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Eur J Clin Nutr. 2006 Dec;60(12):1367-75. Epub 2006 Jun 14.

Obesity, fitness and health in Taiwanese children and adolescents.

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Department of Exercise and Health Sciences, Centre for Sport, Exercise and Health, University of Bristol, Tyndall Avenue, Bristol BS8 1TP, UK.



To examine the prevalence of childhood and adolescent obesity in Taiwan and investigate the association between excess weight and physical fitness and blood pressure.


Cross-sectional study.


A total of 13 935 children and adolescents aged 6-18 years (boys: 7031, girls: 6904) were involved in the 1999 survey and 24 586 (boys: 12 367, girls: 12 219) were available in the 2001 survey.


Weight, height, systolic and diastolic blood pressures, and health-related fitness tests (bent-leg curl-ups, sit-and-reach test and step test) were measured.


The overall prevalence of obesity (including overweight) in boys was 19.8% in 1999 and 26.8% in 2001. It was lower in girls with 15.2% in 1999 and 16.5% in 2001. The normal weight group performed better (P<0.05) than the overweight/obese group in all fitness tests except in the 2001 sit-and-reach test where there were no differences between the two groups. The risk of hypertension increased nearly two times for the overweight/obese-fit group and nearly three times for the overweight/obese-unfit group compared to the normal weight-fit group (adjusted odds ratio (AOR)=1.93, 95%CI=1.514-2.451 and AOR=2.93, 95%CI=2.493-3.454, respectively).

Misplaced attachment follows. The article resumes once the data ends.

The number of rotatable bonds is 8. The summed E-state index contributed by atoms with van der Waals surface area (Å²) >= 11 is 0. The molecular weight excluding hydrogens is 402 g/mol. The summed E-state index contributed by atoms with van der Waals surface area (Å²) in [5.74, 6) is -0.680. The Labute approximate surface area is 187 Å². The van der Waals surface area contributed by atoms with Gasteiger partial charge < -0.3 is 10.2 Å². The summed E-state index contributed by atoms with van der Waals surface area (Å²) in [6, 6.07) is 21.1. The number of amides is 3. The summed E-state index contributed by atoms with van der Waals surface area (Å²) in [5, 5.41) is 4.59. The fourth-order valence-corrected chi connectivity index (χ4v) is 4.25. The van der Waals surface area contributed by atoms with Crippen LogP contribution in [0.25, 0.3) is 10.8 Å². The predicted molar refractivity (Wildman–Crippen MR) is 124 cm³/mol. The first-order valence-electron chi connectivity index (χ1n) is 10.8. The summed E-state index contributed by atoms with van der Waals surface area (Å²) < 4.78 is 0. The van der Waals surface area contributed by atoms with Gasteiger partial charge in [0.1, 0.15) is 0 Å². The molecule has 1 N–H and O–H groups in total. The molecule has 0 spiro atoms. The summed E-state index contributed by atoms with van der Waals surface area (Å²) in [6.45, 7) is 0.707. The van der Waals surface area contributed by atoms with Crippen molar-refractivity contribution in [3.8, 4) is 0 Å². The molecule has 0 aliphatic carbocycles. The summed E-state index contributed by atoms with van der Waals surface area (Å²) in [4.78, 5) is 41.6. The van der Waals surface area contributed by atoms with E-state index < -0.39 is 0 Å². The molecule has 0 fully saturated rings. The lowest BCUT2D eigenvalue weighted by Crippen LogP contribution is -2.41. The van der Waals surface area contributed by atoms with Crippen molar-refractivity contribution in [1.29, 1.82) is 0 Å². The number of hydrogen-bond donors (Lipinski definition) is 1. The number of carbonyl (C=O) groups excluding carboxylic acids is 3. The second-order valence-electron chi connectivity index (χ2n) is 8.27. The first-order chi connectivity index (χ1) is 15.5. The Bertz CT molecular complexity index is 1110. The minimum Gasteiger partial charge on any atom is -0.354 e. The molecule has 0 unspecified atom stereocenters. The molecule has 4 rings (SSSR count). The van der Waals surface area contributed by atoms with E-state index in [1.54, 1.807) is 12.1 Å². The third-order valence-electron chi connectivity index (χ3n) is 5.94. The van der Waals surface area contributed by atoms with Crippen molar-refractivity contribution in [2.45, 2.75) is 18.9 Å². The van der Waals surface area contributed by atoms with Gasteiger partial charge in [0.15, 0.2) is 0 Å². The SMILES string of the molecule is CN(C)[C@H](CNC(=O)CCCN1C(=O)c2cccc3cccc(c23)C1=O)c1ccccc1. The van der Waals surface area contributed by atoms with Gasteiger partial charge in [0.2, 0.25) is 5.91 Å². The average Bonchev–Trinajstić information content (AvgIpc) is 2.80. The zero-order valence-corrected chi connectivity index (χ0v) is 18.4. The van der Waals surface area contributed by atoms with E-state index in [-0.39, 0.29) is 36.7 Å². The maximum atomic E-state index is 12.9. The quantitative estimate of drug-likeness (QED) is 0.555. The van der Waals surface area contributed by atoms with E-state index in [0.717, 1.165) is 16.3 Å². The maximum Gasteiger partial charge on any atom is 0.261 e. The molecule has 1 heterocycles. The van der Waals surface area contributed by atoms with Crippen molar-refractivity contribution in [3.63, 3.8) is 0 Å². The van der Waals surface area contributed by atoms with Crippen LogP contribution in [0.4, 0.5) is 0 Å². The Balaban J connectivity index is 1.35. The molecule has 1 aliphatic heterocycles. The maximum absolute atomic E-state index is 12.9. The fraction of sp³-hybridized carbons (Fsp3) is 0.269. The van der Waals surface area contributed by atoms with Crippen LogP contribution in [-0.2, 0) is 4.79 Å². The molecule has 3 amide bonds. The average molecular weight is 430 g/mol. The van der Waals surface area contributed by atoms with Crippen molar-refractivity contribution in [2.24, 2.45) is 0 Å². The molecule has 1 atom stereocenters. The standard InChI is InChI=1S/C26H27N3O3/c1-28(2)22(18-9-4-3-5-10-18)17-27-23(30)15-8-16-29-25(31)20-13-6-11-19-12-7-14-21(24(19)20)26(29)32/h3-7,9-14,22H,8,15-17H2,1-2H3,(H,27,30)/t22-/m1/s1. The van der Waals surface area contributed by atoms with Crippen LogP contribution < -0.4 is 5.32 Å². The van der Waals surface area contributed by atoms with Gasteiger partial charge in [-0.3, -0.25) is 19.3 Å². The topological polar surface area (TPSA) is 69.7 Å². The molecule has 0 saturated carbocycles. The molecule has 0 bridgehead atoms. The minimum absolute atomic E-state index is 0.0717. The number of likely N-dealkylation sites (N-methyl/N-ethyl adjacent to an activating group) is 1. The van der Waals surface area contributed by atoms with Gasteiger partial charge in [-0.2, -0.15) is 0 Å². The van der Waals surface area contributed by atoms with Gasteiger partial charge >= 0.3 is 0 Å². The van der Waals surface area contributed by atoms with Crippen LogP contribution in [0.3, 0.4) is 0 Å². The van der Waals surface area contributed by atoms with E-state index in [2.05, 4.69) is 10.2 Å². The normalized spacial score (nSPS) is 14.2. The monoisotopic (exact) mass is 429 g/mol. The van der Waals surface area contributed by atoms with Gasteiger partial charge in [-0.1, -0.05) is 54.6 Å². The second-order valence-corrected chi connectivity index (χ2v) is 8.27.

Overall, the findings demonstrated that there is an increasing trend in overweight/obesity prevalence for Taiwanese youth even in a 2-year period. The overweight/obese youngsters tend to have poorer muscular strength and cardiovascular endurance than the normal weight group. The overweight/obese and unfit group had a greater risk of hypertension than other groups. However, this risk was significantly lower if obese/overweight children had a higher than average level of cardiovascular fitness.

[Indexed for MEDLINE]

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